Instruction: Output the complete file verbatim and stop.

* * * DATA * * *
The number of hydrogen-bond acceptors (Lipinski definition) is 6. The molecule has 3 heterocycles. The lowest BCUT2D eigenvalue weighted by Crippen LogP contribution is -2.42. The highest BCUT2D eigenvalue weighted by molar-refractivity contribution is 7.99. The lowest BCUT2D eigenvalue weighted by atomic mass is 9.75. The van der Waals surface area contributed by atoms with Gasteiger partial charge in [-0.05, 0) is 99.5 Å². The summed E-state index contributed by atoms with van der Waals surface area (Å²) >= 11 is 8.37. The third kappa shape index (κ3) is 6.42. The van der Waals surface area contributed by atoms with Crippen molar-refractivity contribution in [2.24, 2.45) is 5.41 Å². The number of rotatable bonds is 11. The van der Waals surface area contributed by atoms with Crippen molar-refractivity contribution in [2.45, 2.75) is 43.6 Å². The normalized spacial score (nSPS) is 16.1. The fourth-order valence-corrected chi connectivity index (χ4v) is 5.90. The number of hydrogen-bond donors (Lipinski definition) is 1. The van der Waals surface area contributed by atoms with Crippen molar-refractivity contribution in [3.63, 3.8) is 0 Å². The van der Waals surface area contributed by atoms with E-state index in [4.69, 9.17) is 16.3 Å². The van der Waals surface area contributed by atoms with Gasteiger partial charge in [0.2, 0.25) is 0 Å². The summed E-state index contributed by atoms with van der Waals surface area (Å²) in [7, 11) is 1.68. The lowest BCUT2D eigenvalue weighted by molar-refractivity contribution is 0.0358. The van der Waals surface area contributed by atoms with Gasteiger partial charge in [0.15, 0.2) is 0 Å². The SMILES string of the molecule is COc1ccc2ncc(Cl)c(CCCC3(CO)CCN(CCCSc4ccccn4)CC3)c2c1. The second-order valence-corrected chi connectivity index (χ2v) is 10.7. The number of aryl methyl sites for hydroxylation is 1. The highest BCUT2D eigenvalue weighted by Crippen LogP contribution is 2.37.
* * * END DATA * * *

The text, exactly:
The number of hydrogen-bond acceptors (Lipinski definition) is 6. The molecule has 3 heterocycles. The lowest BCUT2D eigenvalue weighted by Crippen LogP contribution is -2.42. The highest BCUT2D eigenvalue weighted by molar-refractivity contribution is 7.99. The lowest BCUT2D eigenvalue weighted by atomic mass is 9.75. The van der Waals surface area contributed by atoms with Gasteiger partial charge in [-0.05, 0) is 99.5 Å². The summed E-state index contributed by atoms with van der Waals surface area (Å²) >= 11 is 8.37. The third kappa shape index (κ3) is 6.42. The van der Waals surface area contributed by atoms with Crippen molar-refractivity contribution in [2.24, 2.45) is 5.41 Å². The number of rotatable bonds is 11. The van der Waals surface area contributed by atoms with Crippen molar-refractivity contribution in [2.45, 2.75) is 43.6 Å². The normalized spacial score (nSPS) is 16.1. The fourth-order valence-corrected chi connectivity index (χ4v) is 5.90. The number of hydrogen-bond donors (Lipinski definition) is 1. The van der Waals surface area contributed by atoms with Crippen molar-refractivity contribution in [3.63, 3.8) is 0 Å². The van der Waals surface area contributed by atoms with E-state index in [4.69, 9.17) is 16.3 Å². The van der Waals surface area contributed by atoms with Gasteiger partial charge in [0.2, 0.25) is 0 Å². The summed E-state index contributed by atoms with van der Waals surface area (Å²) in [7, 11) is 1.68. The lowest BCUT2D eigenvalue weighted by molar-refractivity contribution is 0.0358. The van der Waals surface area contributed by atoms with Gasteiger partial charge in [0.15, 0.2) is 0 Å². The SMILES string of the molecule is COc1ccc2ncc(Cl)c(CCCC3(CO)CCN(CCCSc4ccccn4)CC3)c2c1. The second-order valence-corrected chi connectivity index (χ2v) is 10.7. The number of aryl methyl sites for hydroxylation is 1. The highest BCUT2D eigenvalue weighted by Crippen LogP contribution is 2.37.